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dc.contributor.advisorChairperson, Graduate Committee: Douglas S. Cairnsen
dc.contributor.authorNelson, Jared Williamen
dc.date.accessioned2014-05-21T20:55:47Z
dc.date.available2014-05-21T20:55:47Z
dc.date.issued2013en
dc.identifier.urihttps://scholarworks.montana.edu/xmlui/handle/1/3021en
dc.descriptionThis dissertation is accompanied by an errata sheet. Please consult both.en
dc.description.abstractApplication of different damage modeling approaches for use with composite materials and composite material structures has grown with increasing computational ability. However, assumptions are often made for "worst case" scenarios with these modeling techniques resulting in approximating defects as a hole or notch in a plate instead of modeling actual flaw geometry. These analytical tools have helped bound composite material and structure capabilities, but do not allow for comprehensive understanding of the effects of defects as the characteristic parameters of the defects vary. In order to develop a tool that will allow for accurate analysis of a complete structure, including defects of different parameters, modeling approaches must be optimized. It was the optimization of these approaches that was investigated herein with specific application toward establishing a protocol to understand and quantify the effects of defects in composite wind turbine blades. A systematic, three-round study of increasing complexity was performed to understand the effects of three typical blade manufacturing defects while investigating continuum, discrete, and combined damage modeling. Through the three rounds of the benchmark material testing, significant coupon level testing was performed to generalize the effects of these defects. In addition, material properties and responses were analyzed and then utilized as material inputs and correlation criteria for each analytical technique. Parallel to the material testing, each of the three rounds increased in analytical complexity to ensure that models were only as complex as necessary to achieve acceptable correlation. Correlation was compared both qualitatively and quantitatively for an initial case and other cases were investigated only if initial correlation was acceptable. While each modeling type offered certain attributes, a combined approach yielded the most accurate analytical/experimental correlation. Thus, a unique comparison of several different analytical approaches to composites with respect to manufacturing for consistency, accuracy, and predictive capability allowing for improved blade reliability and composite structural assessment.en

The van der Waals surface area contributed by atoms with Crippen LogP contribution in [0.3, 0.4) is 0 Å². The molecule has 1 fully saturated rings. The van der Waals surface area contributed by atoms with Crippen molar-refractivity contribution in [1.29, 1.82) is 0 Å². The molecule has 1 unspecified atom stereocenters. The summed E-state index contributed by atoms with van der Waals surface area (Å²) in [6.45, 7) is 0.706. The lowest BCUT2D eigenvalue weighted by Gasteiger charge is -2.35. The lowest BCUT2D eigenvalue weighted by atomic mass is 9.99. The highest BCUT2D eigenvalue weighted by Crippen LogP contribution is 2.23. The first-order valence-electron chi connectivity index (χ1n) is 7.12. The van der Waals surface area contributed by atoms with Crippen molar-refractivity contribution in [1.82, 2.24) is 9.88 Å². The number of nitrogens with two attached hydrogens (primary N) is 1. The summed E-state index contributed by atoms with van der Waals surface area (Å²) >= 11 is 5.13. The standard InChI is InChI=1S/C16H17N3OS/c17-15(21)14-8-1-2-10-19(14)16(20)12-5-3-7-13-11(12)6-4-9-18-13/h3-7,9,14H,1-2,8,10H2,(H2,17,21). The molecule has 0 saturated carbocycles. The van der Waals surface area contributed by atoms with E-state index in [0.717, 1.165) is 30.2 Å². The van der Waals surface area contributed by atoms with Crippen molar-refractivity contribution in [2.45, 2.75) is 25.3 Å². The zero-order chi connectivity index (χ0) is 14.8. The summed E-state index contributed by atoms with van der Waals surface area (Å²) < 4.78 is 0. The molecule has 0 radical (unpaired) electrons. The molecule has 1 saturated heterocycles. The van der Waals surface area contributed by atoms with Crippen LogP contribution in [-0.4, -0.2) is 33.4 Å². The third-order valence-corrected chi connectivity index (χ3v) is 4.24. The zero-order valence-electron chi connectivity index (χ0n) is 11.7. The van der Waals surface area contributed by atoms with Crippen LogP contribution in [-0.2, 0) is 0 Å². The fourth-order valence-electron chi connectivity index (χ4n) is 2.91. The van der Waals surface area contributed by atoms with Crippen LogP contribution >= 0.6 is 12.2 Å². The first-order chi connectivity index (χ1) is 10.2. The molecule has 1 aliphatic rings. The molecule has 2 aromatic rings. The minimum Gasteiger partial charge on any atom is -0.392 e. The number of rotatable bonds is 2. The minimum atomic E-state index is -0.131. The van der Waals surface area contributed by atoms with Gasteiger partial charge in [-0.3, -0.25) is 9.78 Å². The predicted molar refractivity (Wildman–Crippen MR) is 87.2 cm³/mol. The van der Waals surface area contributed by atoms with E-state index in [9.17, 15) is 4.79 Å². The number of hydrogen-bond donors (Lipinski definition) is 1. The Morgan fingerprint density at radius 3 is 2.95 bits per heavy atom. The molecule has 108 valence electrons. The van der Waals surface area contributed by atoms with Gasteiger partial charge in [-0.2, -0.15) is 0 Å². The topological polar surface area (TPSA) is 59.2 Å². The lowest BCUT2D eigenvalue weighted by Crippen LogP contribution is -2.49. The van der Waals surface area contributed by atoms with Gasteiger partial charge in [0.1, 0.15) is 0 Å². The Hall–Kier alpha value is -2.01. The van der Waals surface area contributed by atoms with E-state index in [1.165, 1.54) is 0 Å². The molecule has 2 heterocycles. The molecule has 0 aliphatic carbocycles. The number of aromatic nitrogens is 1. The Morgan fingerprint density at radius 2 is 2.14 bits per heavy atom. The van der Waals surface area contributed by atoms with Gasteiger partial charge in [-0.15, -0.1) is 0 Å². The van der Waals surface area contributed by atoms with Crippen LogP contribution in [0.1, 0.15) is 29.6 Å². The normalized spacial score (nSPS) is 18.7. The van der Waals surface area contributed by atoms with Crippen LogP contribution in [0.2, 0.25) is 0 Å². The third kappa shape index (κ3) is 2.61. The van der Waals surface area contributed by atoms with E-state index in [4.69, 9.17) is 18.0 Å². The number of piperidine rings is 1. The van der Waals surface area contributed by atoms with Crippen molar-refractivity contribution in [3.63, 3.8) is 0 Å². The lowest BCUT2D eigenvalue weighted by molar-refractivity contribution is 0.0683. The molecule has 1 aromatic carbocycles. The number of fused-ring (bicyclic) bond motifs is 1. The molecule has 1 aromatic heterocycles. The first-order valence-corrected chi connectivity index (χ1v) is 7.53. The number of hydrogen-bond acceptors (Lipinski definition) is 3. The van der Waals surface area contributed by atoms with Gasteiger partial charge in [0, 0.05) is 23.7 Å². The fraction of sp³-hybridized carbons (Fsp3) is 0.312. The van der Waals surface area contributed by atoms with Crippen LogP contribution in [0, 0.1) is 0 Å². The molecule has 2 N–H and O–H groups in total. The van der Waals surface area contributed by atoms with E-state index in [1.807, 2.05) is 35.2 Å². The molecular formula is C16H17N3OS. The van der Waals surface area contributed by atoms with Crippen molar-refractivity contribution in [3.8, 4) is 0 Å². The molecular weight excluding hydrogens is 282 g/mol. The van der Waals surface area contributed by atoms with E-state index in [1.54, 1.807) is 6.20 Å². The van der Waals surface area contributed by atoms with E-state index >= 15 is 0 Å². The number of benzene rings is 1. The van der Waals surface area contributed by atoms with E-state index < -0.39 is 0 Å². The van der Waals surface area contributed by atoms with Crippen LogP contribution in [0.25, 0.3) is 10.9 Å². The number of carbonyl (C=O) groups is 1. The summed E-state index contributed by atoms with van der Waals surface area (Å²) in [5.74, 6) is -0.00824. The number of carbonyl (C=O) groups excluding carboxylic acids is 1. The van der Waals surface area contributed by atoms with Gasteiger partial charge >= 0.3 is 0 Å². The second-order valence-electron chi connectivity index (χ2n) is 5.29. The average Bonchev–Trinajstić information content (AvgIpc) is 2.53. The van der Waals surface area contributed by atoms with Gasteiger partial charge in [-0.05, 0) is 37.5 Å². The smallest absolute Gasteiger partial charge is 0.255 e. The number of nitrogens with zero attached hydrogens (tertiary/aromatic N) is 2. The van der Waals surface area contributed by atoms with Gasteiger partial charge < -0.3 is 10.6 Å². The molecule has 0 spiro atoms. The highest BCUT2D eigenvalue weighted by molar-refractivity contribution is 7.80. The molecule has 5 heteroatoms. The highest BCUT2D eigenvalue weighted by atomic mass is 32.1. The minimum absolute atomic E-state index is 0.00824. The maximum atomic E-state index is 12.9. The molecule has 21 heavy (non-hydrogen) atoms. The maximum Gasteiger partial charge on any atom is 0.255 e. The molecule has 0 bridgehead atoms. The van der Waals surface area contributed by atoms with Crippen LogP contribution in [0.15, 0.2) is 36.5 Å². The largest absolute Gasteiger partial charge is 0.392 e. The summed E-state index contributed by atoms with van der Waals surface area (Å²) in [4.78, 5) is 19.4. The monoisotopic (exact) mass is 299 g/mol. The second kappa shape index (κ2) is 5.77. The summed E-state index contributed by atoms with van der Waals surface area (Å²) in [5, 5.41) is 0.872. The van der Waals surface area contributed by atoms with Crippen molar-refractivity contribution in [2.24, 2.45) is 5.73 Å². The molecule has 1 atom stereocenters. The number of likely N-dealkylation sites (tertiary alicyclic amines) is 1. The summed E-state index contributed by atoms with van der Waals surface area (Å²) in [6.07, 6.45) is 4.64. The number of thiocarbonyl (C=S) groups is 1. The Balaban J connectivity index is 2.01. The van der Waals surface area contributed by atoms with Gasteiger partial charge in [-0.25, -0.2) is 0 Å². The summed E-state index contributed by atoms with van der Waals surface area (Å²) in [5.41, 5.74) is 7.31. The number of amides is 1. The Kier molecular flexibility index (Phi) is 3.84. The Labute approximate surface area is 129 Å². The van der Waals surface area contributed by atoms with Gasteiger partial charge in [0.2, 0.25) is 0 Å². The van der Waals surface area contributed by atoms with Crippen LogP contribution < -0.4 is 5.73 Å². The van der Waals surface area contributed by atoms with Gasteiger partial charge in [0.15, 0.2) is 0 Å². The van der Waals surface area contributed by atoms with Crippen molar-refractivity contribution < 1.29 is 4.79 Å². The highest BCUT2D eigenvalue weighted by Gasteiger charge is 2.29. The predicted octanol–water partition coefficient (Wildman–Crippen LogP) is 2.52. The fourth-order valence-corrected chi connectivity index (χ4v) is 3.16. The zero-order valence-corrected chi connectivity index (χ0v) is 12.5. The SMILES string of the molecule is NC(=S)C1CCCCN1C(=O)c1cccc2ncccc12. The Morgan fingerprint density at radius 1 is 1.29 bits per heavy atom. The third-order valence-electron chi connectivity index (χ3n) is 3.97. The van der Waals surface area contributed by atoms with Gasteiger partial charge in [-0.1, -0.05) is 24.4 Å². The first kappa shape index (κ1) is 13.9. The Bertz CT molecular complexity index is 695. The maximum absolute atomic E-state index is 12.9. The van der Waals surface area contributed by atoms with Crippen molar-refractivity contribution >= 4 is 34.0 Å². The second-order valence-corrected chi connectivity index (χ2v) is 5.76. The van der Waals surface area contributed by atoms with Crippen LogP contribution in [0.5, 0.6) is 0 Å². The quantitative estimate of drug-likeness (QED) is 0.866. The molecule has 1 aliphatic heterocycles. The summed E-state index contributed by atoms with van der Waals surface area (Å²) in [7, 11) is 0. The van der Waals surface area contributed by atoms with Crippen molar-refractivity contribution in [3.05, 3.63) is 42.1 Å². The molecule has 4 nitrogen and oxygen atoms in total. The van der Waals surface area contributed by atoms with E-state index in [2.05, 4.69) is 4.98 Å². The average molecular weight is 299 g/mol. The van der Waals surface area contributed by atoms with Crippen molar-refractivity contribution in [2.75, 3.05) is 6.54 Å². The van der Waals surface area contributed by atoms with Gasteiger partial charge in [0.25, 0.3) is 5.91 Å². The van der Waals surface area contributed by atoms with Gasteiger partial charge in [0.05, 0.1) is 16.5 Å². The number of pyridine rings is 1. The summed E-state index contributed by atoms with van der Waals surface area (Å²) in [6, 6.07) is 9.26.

dc.language.isoenen
dc.publisherMontana State University - Bozeman, College of Engineeringen
dc.subject.lcshComposite materials.en
dc.subject.lcshManufactures Defects.en
dc.subject.lcshTurbines.en
dc.subject.lcshBlades.en
dc.subject.lcshModeling Techniques.en
dc.titleA comparison of continuum and discrete modeling techniques of the effects of manufacturing defects common to composite structuresen
dc.typeDissertationen
dc.rights.holderCopyright Jared William Nelson 2013en
thesis.catalog.ckey2531537en
thesis.degree.committeemembersMembers, Graduate Committee: Douglas S. Cairns (chairperson); Robb Larson; Ladean McKittrick; John Mandell; David A. Miller.en
thesis.degree.departmentMechanical & Industrial Engineering.en
thesis.degree.genreDissertationen
thesis.degree.namePhDen
thesis.format.extentfirstpage1en
thesis.format.extentlastpage294en
mus.identifier.categoryEngineering & Computer Scienceen
mus.identifier.categoryChemical & Material Sciencesen
mus.relation.departmentMechanical & Industrial Engineering.en
mus.relation.universityMontana State University - Bozemanen


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